How Does The Lung Repair Itself

How Does The Lung Repair Itself

Microscopic view of lung tissue

Human lungs are forever at risk of being harmed by environmental factors and scientists have tried to answer, how does the lung repair itself?

Cell damage and destruction

Depending on what the lungs are being faced with, cells can be damaged or even destroyed. The human body needs to ensure that these cells are either repaired or replaced and scientists have gained detailed insights into how the lung remodels during repair. The project has been undertaken by the Max Planck Institute of Biochemistry and the results have just been published.

Third biggest killer

According to the World Health Organisation, lung diseases are number three in the list that cause fatalities worldwide. There are a large number of problems that can be created in the lung but they typically come from toxic particles, large inflammatory problems and infections.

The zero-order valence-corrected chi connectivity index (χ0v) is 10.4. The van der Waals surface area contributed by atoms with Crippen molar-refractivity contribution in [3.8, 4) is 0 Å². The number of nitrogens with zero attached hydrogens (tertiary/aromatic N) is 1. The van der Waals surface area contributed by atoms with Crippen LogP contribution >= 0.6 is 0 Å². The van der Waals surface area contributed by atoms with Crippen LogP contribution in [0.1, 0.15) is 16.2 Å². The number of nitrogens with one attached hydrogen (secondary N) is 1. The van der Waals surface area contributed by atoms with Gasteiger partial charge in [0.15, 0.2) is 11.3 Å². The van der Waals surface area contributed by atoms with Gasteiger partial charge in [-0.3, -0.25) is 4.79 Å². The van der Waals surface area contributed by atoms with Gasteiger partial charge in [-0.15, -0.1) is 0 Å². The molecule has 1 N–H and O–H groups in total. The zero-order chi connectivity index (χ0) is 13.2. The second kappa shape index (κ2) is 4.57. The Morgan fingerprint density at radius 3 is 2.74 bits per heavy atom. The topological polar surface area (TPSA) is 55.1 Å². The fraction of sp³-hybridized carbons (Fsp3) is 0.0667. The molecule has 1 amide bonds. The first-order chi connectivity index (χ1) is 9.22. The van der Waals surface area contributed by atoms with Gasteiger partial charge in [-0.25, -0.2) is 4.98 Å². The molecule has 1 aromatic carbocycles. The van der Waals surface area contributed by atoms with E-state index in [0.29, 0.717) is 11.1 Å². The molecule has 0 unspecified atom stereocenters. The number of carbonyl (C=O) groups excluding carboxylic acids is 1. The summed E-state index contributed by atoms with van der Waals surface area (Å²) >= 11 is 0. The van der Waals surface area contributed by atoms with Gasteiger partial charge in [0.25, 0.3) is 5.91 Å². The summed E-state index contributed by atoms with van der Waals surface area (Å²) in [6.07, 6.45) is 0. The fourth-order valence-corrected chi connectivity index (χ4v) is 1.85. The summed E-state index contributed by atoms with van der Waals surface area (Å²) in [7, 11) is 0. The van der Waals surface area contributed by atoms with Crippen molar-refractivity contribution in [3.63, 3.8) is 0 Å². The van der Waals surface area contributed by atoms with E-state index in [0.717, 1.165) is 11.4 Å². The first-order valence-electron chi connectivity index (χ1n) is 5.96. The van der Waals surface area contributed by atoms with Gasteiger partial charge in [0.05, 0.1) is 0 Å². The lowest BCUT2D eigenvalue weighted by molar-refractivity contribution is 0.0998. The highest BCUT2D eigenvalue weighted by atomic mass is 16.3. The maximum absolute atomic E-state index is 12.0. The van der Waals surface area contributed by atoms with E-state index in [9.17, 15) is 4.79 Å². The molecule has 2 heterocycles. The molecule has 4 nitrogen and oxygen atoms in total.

How the lungs cope with all the challenges thrown at them have not been completely understood to date. There are no causal treatments in place for most lung diseases so it is vital to establish how the healing process works through inflamemation, fibrosis and resolution.

Process and findings

This is the first time it has been possible to monitor dynamic changes in lung tissue composition throughout the stages of regeneration and it involved more than 8000 proteins being tested. When the pulmonary alveoli are harmed, different proteins are secreted into the extracellular matrix. These proteins are key to establishing the different repair processes including triggering specific stem cell types, which makes the lung tissue restore to its former condition. This is the first time scientists have been successful in quantifying the volume and solubility of the 8000 proteins used in the lung proteome during the process that repairs the tissues.

Uses for the information

These findings from this piece of research will lead to new approaches in the treatment of both lung diseases and lung fibrosis in particular.